Anyway, thanks for your post and the kind way you tried to make sure I’m careful and doing the right thing, Hopefully you will agree that the factors listed above made the situation ok for everyone. Hope your daughter is doing well now.

UPDATE/EDIT : @btle I’m a little slow! It just now occurred to me that your note above was probably because you were as concerned about all the people I give gift boxes to and not just the couple that stopped by my house. So I wanted to follow up and reassure you that I still think I’m doing the right thing. I give away around 35 gift boxes per year to family/extended family, neighbors, co-workers, friends, etc. I have told every single person that I give gift boxes to that my fruit is NOT organic and should be washed. Out of all the people I give boxes to, I’ve only had a total of one say they only eat organic, so I give them a box of my enterprise apples when they come in because I don’t spray them at all. Even then I have explained that I still spray nearby trees so there could be a small amount of drift and they say they aren’t so devoted to organic that they are worried about that. The enjoy the apples. Everyone else always mentions that they never buy the more expensive organic grocery store produce and/or MANY MANY of them just say humorus things like “well, something is going to kill us anyway” or “well, almost everything causes cancer if you listen to the news” and so on. Point is, they don’t mind non organic and they do know my fruit isn’t organic. Furthermore, I know all the people I give my boxes to and none have any compromised immune systems or health problems of a serious nature. In short, I honestly don’t think there are any issues, but I feel like as long as I’m open and honest they can make their own decisions. Hope you agree and feel better now. Thanks again for your concern and the way you brought it forward.


I don’t post here much, so I don’t want to stir the pot, but I am pretty sure no one is going to get sick from a permethrin spray 2 months before harvest. To each their own though.


You are generous with your wealth!


My temporary guest cottage until I move into my next guest cottage tomorrow. Very beautiful. Home with a huge park. I am so lucky. House closing went smoothly. Took forever to move out of that way too big house. Here we are now.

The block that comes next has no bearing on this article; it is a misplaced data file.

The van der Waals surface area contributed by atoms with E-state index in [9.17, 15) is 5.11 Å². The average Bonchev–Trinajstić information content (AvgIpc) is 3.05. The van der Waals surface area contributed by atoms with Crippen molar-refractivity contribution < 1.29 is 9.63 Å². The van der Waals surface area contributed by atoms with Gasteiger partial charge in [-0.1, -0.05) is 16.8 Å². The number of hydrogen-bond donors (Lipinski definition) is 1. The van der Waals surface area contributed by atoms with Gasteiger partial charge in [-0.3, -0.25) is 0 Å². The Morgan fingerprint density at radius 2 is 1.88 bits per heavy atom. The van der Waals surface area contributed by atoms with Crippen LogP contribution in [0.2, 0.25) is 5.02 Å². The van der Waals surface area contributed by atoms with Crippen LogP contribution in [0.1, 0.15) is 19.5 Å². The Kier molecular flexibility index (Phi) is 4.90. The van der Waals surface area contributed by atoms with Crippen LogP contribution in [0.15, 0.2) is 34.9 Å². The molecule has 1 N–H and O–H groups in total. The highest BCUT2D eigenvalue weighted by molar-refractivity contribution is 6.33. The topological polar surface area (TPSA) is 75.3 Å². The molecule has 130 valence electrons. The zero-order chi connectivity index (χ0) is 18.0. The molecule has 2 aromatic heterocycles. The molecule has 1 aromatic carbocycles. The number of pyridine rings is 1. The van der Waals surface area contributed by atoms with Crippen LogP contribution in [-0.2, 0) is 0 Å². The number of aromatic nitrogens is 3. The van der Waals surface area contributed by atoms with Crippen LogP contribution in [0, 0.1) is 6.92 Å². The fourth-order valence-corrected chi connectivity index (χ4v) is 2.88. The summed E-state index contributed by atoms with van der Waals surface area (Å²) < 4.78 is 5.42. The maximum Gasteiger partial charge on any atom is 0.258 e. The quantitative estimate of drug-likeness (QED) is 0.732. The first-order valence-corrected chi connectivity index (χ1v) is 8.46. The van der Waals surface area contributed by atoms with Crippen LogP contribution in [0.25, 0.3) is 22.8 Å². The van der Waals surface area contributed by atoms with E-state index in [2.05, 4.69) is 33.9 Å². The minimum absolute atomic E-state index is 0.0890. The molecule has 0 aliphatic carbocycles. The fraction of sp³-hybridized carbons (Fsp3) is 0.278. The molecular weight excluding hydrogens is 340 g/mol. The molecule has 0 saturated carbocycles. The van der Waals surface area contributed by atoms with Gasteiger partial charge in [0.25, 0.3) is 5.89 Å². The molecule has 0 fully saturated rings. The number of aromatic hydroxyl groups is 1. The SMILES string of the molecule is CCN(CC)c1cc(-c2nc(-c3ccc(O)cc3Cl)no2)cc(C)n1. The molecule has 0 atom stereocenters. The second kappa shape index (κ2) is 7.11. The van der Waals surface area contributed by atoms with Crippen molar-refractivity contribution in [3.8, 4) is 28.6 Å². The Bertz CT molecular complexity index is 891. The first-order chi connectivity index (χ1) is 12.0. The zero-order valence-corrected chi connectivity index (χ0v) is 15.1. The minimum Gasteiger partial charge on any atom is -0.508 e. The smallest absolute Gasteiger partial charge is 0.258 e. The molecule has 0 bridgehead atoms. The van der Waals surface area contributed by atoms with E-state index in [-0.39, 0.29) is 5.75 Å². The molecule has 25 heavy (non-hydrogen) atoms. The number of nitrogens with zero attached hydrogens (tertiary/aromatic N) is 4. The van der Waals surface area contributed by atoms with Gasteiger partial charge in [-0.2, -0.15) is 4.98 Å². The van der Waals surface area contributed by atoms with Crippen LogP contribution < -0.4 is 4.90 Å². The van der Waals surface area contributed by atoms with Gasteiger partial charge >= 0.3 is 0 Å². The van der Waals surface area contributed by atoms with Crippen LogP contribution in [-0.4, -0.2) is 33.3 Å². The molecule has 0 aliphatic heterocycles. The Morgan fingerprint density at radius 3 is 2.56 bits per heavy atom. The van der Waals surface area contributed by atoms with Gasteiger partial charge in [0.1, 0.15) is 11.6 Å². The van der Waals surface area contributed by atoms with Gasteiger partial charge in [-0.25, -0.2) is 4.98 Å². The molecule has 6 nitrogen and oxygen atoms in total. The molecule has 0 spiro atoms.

Thank you for your explanation. I am sure a lot of people can have your fruits, or the fruits that are grown by the members here without any problems. They are still better than the store bought ones. I try to buy organics locally, and I know which brand will make me sick. Sometimes I will jokingly tell my husband that " I need a new pesticide" and we will buy totally new things even the conventional ones for a break. My husband has no problem with any food so far. I feel very bad whenever I have to tell him that I can’t eat out or get certain food that day because I feel very sick, especially when we are going on a short trip. Still I have to, so that I don’t get sick and be a burden to anyone. I love summer when I can eat all the bland and ugly leftover fruits from home instead of store bought veggies. Some of the good ones go to family, neighbors, and friends. Thanks again for your reply. I really appreciate it.


Best Wishes Mrs. G.


Why not just stay there!


Out with the Mantis today, putting in the fall vegetable garden

It’s overrun with rabbits out there, so it’ll take a lot of netting and fencing

I’m going to net the melons this year, since they’ve FINALLY set some fruits


I am being so spoiled, wish I could, but the next cottage has a bocci court! Hopefully all of my paperwork will be complete soon and I’ll be off in a month. Yayyyyyyy


Blather away, you should be proud of your acheivements and knowledge, I am sure they found it fascinating.



Now I wish I had tried air layering Guthrie. Yours looks good. Another one you might want to try is Odom. Both have done well at my place but as with most plums late frost does the most fruit damage.


I, and undoubtedly the rest of the folks here, simply can not wait to follow you and your your new life abroad! As I’ve told you before, I’ve always dreamed of doing the same thing when I retire (though my dream is to move to the Caribbean). I’m not sure I’ll have the courage to do it or the confidence and strength to leave my friends, family, and of course my beloved orchard! That’s why I can’t wait to see and hear how it goes for you. We all wish you the best!


Air layering is very good. My area is too hot and dry so I never tried grafting. Last spring my sister helped me did two on the longan tree. After six months I put each in a five gallon pot. The one didn’t have much roots died, but the other have some fruits now.


I do not have Odom, but I would like to graft it if the opportunity arises. There are plenty of wild suckers around here. This year I grafted a couple of pluots and a few well-known plums. I do not spray for fruit pests so the vast majority of fruit is lost. I try to make up for this with numbers.

Like you, most of this year’s plums were lost to a “cold snap”. Oddly enough, I did get a decent amount of fruit from Guthrie.